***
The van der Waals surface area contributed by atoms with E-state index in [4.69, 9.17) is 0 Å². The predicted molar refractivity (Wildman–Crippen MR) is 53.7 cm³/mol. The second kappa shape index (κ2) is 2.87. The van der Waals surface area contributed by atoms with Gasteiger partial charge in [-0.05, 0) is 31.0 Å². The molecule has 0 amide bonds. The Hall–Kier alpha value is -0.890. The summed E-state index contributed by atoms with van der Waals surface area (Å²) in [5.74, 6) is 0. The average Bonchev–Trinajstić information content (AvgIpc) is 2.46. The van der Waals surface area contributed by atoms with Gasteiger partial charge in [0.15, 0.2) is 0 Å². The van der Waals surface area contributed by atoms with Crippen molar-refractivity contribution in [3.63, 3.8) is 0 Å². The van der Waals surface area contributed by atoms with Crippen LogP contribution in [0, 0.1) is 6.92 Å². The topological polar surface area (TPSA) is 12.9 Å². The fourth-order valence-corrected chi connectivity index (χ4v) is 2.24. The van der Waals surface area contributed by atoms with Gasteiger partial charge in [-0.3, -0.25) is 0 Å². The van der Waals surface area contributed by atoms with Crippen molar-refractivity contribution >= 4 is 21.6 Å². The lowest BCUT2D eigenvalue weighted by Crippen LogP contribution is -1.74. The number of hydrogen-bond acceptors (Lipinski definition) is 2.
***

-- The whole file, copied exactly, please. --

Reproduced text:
The van der Waals surface area contributed by atoms with E-state index in [4.69, 9.17) is 0 Å². The predicted molar refractivity (Wildman–Crippen MR) is 53.7 cm³/mol. The second kappa shape index (κ2) is 2.87. The van der Waals surface area contributed by atoms with Gasteiger partial charge in [-0.05, 0) is 31.0 Å². The molecule has 0 amide bonds. The Hall–Kier alpha value is -0.890. The summed E-state index contributed by atoms with van der Waals surface area (Å²) in [5.74, 6) is 0. The average Bonchev–Trinajstić information content (AvgIpc) is 2.46. The van der Waals surface area contributed by atoms with Gasteiger partial charge in [0.15, 0.2) is 0 Å². The van der Waals surface area contributed by atoms with Crippen molar-refractivity contribution in [3.63, 3.8) is 0 Å². The van der Waals surface area contributed by atoms with Crippen LogP contribution in [0, 0.1) is 6.92 Å². The topological polar surface area (TPSA) is 12.9 Å². The fourth-order valence-corrected chi connectivity index (χ4v) is 2.24. The van der Waals surface area contributed by atoms with Gasteiger partial charge in [-0.3, -0.25) is 0 Å². The van der Waals surface area contributed by atoms with Crippen molar-refractivity contribution >= 4 is 21.6 Å². The lowest BCUT2D eigenvalue weighted by Crippen LogP contribution is -1.74. The number of hydrogen-bond acceptors (Lipinski definition) is 2.